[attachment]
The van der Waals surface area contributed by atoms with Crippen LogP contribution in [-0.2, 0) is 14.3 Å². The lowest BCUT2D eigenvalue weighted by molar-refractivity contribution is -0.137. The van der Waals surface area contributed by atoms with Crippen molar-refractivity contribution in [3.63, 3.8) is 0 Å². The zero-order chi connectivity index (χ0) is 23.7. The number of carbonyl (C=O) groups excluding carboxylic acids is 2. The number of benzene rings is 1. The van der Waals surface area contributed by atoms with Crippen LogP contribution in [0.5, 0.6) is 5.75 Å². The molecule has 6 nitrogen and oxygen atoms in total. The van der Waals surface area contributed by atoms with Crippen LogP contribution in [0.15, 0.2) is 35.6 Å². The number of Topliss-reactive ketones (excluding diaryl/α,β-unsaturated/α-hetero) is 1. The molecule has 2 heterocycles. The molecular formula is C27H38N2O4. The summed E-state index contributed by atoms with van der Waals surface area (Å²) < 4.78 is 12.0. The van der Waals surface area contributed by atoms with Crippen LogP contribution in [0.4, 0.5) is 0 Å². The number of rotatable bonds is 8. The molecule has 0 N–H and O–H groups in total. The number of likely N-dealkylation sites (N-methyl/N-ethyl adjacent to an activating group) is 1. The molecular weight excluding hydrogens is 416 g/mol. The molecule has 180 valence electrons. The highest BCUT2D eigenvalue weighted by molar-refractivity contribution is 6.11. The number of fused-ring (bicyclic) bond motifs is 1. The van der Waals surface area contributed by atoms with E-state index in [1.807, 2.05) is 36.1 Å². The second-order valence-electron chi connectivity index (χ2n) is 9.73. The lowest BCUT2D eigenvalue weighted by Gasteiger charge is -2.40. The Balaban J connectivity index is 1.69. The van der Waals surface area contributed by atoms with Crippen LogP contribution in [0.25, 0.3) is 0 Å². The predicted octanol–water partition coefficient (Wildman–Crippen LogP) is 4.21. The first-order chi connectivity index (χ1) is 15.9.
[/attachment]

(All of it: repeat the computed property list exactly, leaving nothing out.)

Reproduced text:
The van der Waals surface area contributed by atoms with Crippen LogP contribution in [-0.2, 0) is 14.3 Å². The lowest BCUT2D eigenvalue weighted by molar-refractivity contribution is -0.137. The van der Waals surface area contributed by atoms with Crippen molar-refractivity contribution in [3.63, 3.8) is 0 Å². The zero-order chi connectivity index (χ0) is 23.7. The number of carbonyl (C=O) groups excluding carboxylic acids is 2. The number of benzene rings is 1. The van der Waals surface area contributed by atoms with Crippen LogP contribution in [0.5, 0.6) is 5.75 Å². The molecule has 6 nitrogen and oxygen atoms in total. The van der Waals surface area contributed by atoms with Crippen LogP contribution in [0.15, 0.2) is 35.6 Å². The number of Topliss-reactive ketones (excluding diaryl/α,β-unsaturated/α-hetero) is 1. The molecule has 2 heterocycles. The molecular formula is C27H38N2O4. The summed E-state index contributed by atoms with van der Waals surface area (Å²) < 4.78 is 12.0. The van der Waals surface area contributed by atoms with Crippen LogP contribution in [0.4, 0.5) is 0 Å². The number of rotatable bonds is 8. The molecule has 0 N–H and O–H groups in total. The number of likely N-dealkylation sites (N-methyl/N-ethyl adjacent to an activating group) is 1. The molecular weight excluding hydrogens is 416 g/mol. The molecule has 180 valence electrons. The highest BCUT2D eigenvalue weighted by molar-refractivity contribution is 6.11. The number of fused-ring (bicyclic) bond motifs is 1. The van der Waals surface area contributed by atoms with E-state index in [1.807, 2.05) is 36.1 Å². The second-order valence-electron chi connectivity index (χ2n) is 9.73. The lowest BCUT2D eigenvalue weighted by Gasteiger charge is -2.40. The Balaban J connectivity index is 1.69. The van der Waals surface area contributed by atoms with Crippen LogP contribution in [0.25, 0.3) is 0 Å². The predicted octanol–water partition coefficient (Wildman–Crippen LogP) is 4.21. The first-order chi connectivity index (χ1) is 15.9.